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How Much are Your Customers Worth?

Oct 26, 2007
The lifetime value of a customer is measured by the value a customer brings to your business throughout that customer's entire relationship with you. It's the monetary value your customers bring to your business over a period of time. In other words, you need to know how long your customers stay with you after that first sale.

Before you can calculate the lifetime value of your customers, you need several figures: the average cost of production for your products; the average sale price of your products; the average profit you make from each sale (difference between the cost of production and the sale price); and the average lifetime of your customers in each group (you could figure average lifetime of all customers, but dividing them into segments gives you a more accurate understanding of both the lifetime and the value).

You determine the lifetime by tracking the buying patterns of your customers. If you have been in business for a few years or longer, you can estimate this figure by randomly choosing at least 50 former customers who have bought nothing from you in the past 12 months. The bigger the sample, the more accurately you'll be able to estimate this figure.

Now, find two dates: the first date they bought from you and the last date they bought from you. Then calculate the number of days, months or years between those two dates for each customer. Add all those days together and divide by 50 (or the total number of the sample you are working with).

This gives you an accurate guess as to how long your average customer lifetime is for all your customers. It's even better if you can break down your customers into segments and figure the value for each segment using the same method.

Now to figure the average value, total the amount of money this group spent with you throughout their lifetime (assume $30,000) and subtract the cost of production from those purchases (assume $10,000): $30,000 - $10,000 = $20,000 net profit. Then divide your net profit by 50 to arrive at the average worth of each customer: $20,000/50 = $400.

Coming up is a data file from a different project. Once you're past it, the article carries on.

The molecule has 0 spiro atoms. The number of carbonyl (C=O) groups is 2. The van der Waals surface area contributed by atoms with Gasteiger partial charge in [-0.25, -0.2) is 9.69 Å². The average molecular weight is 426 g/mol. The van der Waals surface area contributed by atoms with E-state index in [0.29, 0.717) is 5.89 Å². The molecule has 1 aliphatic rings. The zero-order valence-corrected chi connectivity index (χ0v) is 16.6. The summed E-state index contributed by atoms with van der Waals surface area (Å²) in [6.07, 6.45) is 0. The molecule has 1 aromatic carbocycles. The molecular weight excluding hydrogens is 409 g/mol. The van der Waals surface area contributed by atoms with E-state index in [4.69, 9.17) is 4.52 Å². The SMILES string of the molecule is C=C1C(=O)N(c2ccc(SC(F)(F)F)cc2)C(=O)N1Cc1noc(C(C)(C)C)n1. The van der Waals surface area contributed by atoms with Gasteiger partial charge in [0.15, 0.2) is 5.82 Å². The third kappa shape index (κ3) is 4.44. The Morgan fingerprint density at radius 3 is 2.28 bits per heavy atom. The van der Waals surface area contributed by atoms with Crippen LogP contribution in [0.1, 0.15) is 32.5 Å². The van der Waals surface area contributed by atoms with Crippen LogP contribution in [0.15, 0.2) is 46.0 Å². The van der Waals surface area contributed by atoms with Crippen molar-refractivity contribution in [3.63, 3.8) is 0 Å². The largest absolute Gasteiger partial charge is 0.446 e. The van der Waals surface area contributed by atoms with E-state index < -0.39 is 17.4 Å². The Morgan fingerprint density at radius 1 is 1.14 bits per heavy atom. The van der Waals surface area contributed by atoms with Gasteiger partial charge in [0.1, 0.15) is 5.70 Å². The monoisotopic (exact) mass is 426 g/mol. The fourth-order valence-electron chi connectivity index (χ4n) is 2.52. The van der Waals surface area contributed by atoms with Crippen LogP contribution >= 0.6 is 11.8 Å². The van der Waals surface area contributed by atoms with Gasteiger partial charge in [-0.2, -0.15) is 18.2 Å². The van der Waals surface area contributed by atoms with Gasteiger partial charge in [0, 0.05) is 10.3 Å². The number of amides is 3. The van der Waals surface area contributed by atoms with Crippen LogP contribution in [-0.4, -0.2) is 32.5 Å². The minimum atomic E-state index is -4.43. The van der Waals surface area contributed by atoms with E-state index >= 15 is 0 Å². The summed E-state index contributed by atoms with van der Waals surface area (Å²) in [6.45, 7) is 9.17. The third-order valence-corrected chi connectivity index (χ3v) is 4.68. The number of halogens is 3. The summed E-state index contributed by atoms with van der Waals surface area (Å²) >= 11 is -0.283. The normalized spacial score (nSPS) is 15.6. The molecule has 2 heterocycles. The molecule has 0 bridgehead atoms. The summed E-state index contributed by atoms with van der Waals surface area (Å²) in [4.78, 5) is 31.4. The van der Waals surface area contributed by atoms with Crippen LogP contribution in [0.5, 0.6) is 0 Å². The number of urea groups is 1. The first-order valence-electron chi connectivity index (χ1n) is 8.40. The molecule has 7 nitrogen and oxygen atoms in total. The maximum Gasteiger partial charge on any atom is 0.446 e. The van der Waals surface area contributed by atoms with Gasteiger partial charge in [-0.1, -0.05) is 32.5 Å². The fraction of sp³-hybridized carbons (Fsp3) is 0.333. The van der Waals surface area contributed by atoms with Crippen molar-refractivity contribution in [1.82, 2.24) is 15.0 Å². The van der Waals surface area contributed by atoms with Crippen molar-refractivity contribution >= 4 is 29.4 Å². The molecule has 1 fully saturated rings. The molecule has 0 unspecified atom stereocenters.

That means that throughout an average customer lifetime, you can expect to earn $400 in profits from each new customer you gain and keep in your lifecycle.

Another way to calculate lifetime value is to multiply the average sale by the number of times customers reorder: Average Sale x Average Number of Times Customers Reorder = Lifetime Value. An average sale is simply the total dollar amount of sales divided by the number of actual sales: $45,000 Total Revenue/900 Total Sales = $50 Average Sale.

You determine the average number of times customers reorder by dividing the total number of customers you have by the total number of sales you have made: 900 Total Sales/300 Total Customers=3 Times Customers Reorder. So using these sample numbers, your lifetime value would be: $50 Avg Sale x 3 Avg Times Customers Reorder = $150 Lifetime Value.

To then get the figure you can spend to attract and acquire new customers, subtract the cost of goods sold and the cost of retention from the total amount of money your customers spend with you throughout their lifetimes. If you are estimating because you are just starting out and have no real, hard figures to work with, estimate with conservative numbers.

Also, you don't have to wait an entire "lifetime" to begin figuring out customer value. For example, imagine you have launched 10 different marketing campaigns to drive traffic to your site, and you know how much each new customer from each campaign cost you to acquire.

Now you only have the money to continue running 5 campaigns. How do you know which campaigns to abandon for now and which ones to continue? Simple. Look at the recency and lifetime projections for all 10.

The campaigns with the highest recency rate are your best bet for high lifetime value customers. So that's where you put your money. You many not have an actual lifetime value, but you can still maximize your marketing dollars.
About the Author
Glen Hopkins specializes in teaching struggling entrepreneurs how to turn their small Online businesses into thriving money machines all while working less and earning more. To get more information, including Free Reports, Videos and CDs, visit: http://www.GlenHopkins.name
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